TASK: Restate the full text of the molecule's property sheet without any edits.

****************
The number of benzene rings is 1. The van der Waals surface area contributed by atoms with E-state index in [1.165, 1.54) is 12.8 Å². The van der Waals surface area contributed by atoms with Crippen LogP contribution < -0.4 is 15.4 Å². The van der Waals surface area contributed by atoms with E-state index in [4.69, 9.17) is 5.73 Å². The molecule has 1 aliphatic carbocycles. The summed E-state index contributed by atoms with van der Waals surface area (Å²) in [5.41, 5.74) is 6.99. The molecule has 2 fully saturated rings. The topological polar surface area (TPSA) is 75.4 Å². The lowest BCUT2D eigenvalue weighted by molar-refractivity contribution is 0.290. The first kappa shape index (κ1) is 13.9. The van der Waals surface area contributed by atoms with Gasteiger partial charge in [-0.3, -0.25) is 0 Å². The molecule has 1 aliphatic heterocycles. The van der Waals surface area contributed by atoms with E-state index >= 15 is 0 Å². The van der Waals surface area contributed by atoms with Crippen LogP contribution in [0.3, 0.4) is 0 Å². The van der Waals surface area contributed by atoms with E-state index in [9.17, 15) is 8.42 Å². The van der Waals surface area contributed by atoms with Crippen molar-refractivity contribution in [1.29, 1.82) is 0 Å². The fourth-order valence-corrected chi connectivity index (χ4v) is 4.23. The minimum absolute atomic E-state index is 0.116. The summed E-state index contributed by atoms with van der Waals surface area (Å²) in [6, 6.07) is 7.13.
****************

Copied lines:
The number of benzene rings is 1. The van der Waals surface area contributed by atoms with E-state index in [1.165, 1.54) is 12.8 Å². The van der Waals surface area contributed by atoms with Crippen LogP contribution < -0.4 is 15.4 Å². The van der Waals surface area contributed by atoms with E-state index in [4.69, 9.17) is 5.73 Å². The molecule has 1 aliphatic carbocycles. The summed E-state index contributed by atoms with van der Waals surface area (Å²) in [5.41, 5.74) is 6.99. The molecule has 2 fully saturated rings. The topological polar surface area (TPSA) is 75.4 Å². The lowest BCUT2D eigenvalue weighted by molar-refractivity contribution is 0.290. The first kappa shape index (κ1) is 13.9. The van der Waals surface area contributed by atoms with Gasteiger partial charge in [-0.3, -0.25) is 0 Å². The molecule has 1 aliphatic heterocycles. The van der Waals surface area contributed by atoms with E-state index >= 15 is 0 Å². The van der Waals surface area contributed by atoms with Crippen LogP contribution in [0.3, 0.4) is 0 Å². The van der Waals surface area contributed by atoms with E-state index in [9.17, 15) is 8.42 Å². The van der Waals surface area contributed by atoms with Crippen molar-refractivity contribution in [1.29, 1.82) is 0 Å². The fourth-order valence-corrected chi connectivity index (χ4v) is 4.23. The minimum absolute atomic E-state index is 0.116. The summed E-state index contributed by atoms with van der Waals surface area (Å²) in [6, 6.07) is 7.13.